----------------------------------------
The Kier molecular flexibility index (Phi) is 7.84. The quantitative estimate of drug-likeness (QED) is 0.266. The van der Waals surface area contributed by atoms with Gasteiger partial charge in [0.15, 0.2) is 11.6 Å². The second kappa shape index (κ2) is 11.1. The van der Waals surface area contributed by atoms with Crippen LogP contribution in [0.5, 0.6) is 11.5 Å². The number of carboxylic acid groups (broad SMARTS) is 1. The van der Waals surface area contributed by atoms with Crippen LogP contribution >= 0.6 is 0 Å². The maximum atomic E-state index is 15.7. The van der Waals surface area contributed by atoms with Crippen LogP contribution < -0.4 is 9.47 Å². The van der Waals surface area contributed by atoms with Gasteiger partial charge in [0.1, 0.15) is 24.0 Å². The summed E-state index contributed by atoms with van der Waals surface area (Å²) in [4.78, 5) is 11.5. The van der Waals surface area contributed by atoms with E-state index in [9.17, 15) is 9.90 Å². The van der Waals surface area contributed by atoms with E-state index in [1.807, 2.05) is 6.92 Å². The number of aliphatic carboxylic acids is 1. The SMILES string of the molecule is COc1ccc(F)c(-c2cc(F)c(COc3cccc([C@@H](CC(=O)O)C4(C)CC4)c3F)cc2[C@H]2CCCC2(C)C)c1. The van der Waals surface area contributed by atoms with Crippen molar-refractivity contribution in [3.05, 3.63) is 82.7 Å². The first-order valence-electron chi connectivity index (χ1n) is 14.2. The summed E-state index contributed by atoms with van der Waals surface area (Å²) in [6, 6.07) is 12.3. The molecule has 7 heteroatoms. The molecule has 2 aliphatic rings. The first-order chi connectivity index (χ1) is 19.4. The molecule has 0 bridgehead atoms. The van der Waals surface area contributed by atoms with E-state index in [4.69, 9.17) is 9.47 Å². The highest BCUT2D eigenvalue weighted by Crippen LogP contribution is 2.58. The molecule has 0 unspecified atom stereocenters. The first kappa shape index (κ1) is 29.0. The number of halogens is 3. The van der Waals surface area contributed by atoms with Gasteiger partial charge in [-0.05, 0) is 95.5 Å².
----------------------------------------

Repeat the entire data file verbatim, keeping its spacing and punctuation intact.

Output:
The Kier molecular flexibility index (Phi) is 7.84. The quantitative estimate of drug-likeness (QED) is 0.266. The van der Waals surface area contributed by atoms with Gasteiger partial charge in [0.15, 0.2) is 11.6 Å². The second kappa shape index (κ2) is 11.1. The van der Waals surface area contributed by atoms with Crippen LogP contribution in [0.5, 0.6) is 11.5 Å². The number of carboxylic acid groups (broad SMARTS) is 1. The van der Waals surface area contributed by atoms with Crippen LogP contribution >= 0.6 is 0 Å². The maximum atomic E-state index is 15.7. The van der Waals surface area contributed by atoms with Crippen LogP contribution < -0.4 is 9.47 Å². The van der Waals surface area contributed by atoms with Gasteiger partial charge in [0.1, 0.15) is 24.0 Å². The summed E-state index contributed by atoms with van der Waals surface area (Å²) in [4.78, 5) is 11.5. The van der Waals surface area contributed by atoms with E-state index in [9.17, 15) is 9.90 Å². The van der Waals surface area contributed by atoms with E-state index in [1.807, 2.05) is 6.92 Å². The number of aliphatic carboxylic acids is 1. The SMILES string of the molecule is COc1ccc(F)c(-c2cc(F)c(COc3cccc([C@@H](CC(=O)O)C4(C)CC4)c3F)cc2[C@H]2CCCC2(C)C)c1. The van der Waals surface area contributed by atoms with Crippen molar-refractivity contribution in [3.05, 3.63) is 82.7 Å². The first-order valence-electron chi connectivity index (χ1n) is 14.2. The summed E-state index contributed by atoms with van der Waals surface area (Å²) in [6, 6.07) is 12.3. The molecule has 7 heteroatoms. The molecule has 2 aliphatic rings. The first-order chi connectivity index (χ1) is 19.4. The molecule has 0 bridgehead atoms. The van der Waals surface area contributed by atoms with E-state index in [4.69, 9.17) is 9.47 Å². The highest BCUT2D eigenvalue weighted by Crippen LogP contribution is 2.58. The molecule has 0 unspecified atom stereocenters. The first kappa shape index (κ1) is 29.0. The number of halogens is 3. The van der Waals surface area contributed by atoms with Gasteiger partial charge in [-0.05, 0) is 95.5 Å².